Holy Ghosts

Roberto Aguirre-Sacasa wants to tell you a ghost story. A pair of them, in fact. And sure, you'll see dead people in The Mystery Plays, but you may be surprised to find medieval theology in the mix, as well as references to the early filmography of Kiefer Sutherland.

In Act I, "The Filmmaker's Mystery," callow horror director Joe (Gavin Creel, looking like the love child of Anthony Rapp and a sale rack at Urban Outfitters) heads home on a train for Christmas. His seatmate, Nathan, turns out to be cute, smart, and, like Joe, a big fan of H.P. Lovecraft. And he lives in Chelsea. Hormones are heating up when a seemingly random twist of fate saves the filmmaker from the grisly tragedy that befalls Nathan and fellow travelers. Joe's death-defying act makes news, much to the delight of his agent. Soon Hugh Jackman's calling—and so is the ghost of Nathan. Joe's going to be taking another ride, and this time it's not on Amtrak.

The evening's second offering eschews Guignol specters in favor of scarier ones: those lodged in the everyday heart. "Ghost Children" traces the blood(ied) ties between an attorney and her incarcerated brother, who's serving 90 years for the brutal killings of their parents and sister. The piece has promise but doesn't live up to its complex scenario.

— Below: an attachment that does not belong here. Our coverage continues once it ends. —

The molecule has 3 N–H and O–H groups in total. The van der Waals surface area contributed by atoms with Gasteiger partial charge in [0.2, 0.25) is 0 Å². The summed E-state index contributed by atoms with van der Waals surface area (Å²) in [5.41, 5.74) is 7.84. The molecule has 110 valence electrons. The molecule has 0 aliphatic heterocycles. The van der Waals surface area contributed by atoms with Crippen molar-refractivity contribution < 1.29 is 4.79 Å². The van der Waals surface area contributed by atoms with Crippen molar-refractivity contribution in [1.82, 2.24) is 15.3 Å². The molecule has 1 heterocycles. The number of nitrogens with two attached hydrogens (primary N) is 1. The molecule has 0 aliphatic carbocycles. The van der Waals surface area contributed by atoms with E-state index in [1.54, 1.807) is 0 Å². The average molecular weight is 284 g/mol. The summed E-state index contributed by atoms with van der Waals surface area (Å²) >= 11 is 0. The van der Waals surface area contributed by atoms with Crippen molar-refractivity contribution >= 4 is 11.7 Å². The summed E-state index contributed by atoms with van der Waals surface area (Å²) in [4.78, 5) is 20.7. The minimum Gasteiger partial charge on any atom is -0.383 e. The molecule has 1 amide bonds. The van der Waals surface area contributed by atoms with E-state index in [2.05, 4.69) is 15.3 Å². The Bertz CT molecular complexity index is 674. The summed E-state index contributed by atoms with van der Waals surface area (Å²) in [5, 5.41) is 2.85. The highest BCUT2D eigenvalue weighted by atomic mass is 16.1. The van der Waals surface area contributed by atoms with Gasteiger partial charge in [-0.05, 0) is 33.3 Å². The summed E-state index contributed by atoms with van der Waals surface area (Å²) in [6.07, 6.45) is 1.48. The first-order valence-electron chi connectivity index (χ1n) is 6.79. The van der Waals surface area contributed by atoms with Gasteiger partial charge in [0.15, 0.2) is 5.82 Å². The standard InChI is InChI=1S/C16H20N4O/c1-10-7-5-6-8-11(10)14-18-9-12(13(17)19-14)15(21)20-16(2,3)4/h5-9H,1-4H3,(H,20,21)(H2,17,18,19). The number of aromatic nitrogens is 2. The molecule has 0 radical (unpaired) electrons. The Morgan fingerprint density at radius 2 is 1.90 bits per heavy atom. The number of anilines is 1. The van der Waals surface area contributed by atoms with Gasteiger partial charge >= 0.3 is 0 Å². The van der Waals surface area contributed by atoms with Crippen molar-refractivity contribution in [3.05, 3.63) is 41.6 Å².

The Mystery Plays
By Roberto Aguirre-Sacasa
McGinn/Cazale Theater
2162 Broadway

Aguirre-Sacasa's talent could use more discipline and less telegraphing. He flattens his Mystery by overstating themes and influences. The style veers between sketch and sustained scene-work. More than once the script is rescued by Connie Grappo's exceptionally fluid production and supple cast.

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But if this game playwright hasn't grown into his ambitions, who can blame him? Like the medieval religious genre to which the title alludes, Aguirre-Sacasa is after big fish: sin, redemption, and, as one character puts it, what happens to human beings when "God [is] looking the other way."

Mixing Catholicism and campfire storytelling, The Mystery Plays ultimately strands its (intrigued) audience in a stylistic Twilight Zone.

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